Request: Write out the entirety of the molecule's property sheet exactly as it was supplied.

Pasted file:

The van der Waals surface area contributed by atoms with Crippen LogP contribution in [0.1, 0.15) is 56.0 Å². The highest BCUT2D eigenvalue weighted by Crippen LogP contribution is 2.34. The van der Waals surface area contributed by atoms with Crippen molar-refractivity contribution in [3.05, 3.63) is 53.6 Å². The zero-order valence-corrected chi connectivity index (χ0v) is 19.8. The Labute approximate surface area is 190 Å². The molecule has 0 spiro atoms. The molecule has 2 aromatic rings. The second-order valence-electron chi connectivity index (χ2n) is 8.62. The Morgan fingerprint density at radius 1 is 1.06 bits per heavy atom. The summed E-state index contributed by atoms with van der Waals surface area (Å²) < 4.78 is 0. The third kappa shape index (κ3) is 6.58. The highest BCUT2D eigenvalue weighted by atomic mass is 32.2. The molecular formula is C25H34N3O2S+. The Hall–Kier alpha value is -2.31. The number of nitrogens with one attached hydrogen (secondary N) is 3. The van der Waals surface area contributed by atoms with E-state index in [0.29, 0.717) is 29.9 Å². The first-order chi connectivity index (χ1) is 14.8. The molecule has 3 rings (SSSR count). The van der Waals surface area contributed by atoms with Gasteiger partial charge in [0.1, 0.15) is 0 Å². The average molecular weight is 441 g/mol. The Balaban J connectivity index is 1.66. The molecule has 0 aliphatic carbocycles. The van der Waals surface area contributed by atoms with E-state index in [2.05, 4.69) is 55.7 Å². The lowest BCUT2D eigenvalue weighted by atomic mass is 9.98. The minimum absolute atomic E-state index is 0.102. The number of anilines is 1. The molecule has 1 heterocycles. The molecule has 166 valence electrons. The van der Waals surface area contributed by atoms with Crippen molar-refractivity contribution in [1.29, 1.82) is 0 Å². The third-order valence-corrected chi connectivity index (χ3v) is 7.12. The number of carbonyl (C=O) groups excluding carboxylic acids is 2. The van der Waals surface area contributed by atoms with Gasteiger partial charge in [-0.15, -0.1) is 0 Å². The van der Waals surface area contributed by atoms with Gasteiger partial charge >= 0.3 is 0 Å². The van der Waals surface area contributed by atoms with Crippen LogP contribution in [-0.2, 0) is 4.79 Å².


The van der Waals surface area contributed by atoms with Crippen LogP contribution in [0.1, 0.15) is 56.0 Å². The highest BCUT2D eigenvalue weighted by Crippen LogP contribution is 2.34. The van der Waals surface area contributed by atoms with Crippen molar-refractivity contribution in [3.05, 3.63) is 53.6 Å². The zero-order valence-corrected chi connectivity index (χ0v) is 19.8. The Labute approximate surface area is 190 Å². The molecule has 0 spiro atoms. The molecule has 2 aromatic rings. The second-order valence-electron chi connectivity index (χ2n) is 8.62. The Morgan fingerprint density at radius 1 is 1.06 bits per heavy atom. The summed E-state index contributed by atoms with van der Waals surface area (Å²) < 4.78 is 0. The third kappa shape index (κ3) is 6.58. The highest BCUT2D eigenvalue weighted by atomic mass is 32.2. The molecular formula is C25H34N3O2S+. The Hall–Kier alpha value is -2.31. The number of nitrogens with one attached hydrogen (secondary N) is 3. The van der Waals surface area contributed by atoms with E-state index in [0.29, 0.717) is 29.9 Å². The first-order chi connectivity index (χ1) is 14.8. The molecule has 3 rings (SSSR count). The van der Waals surface area contributed by atoms with Gasteiger partial charge in [0.1, 0.15) is 0 Å². The average molecular weight is 441 g/mol. The Balaban J connectivity index is 1.66. The molecule has 0 aliphatic carbocycles. The van der Waals surface area contributed by atoms with E-state index in [2.05, 4.69) is 55.7 Å². The lowest BCUT2D eigenvalue weighted by atomic mass is 9.98. The minimum absolute atomic E-state index is 0.102. The number of anilines is 1. The molecule has 1 heterocycles. The molecule has 166 valence electrons. The van der Waals surface area contributed by atoms with Crippen molar-refractivity contribution in [1.29, 1.82) is 0 Å². The third-order valence-corrected chi connectivity index (χ3v) is 7.12. The number of carbonyl (C=O) groups excluding carboxylic acids is 2. The van der Waals surface area contributed by atoms with Gasteiger partial charge in [-0.15, -0.1) is 0 Å². The van der Waals surface area contributed by atoms with Gasteiger partial charge >= 0.3 is 0 Å². The van der Waals surface area contributed by atoms with Crippen LogP contribution in [-0.2, 0) is 4.79 Å².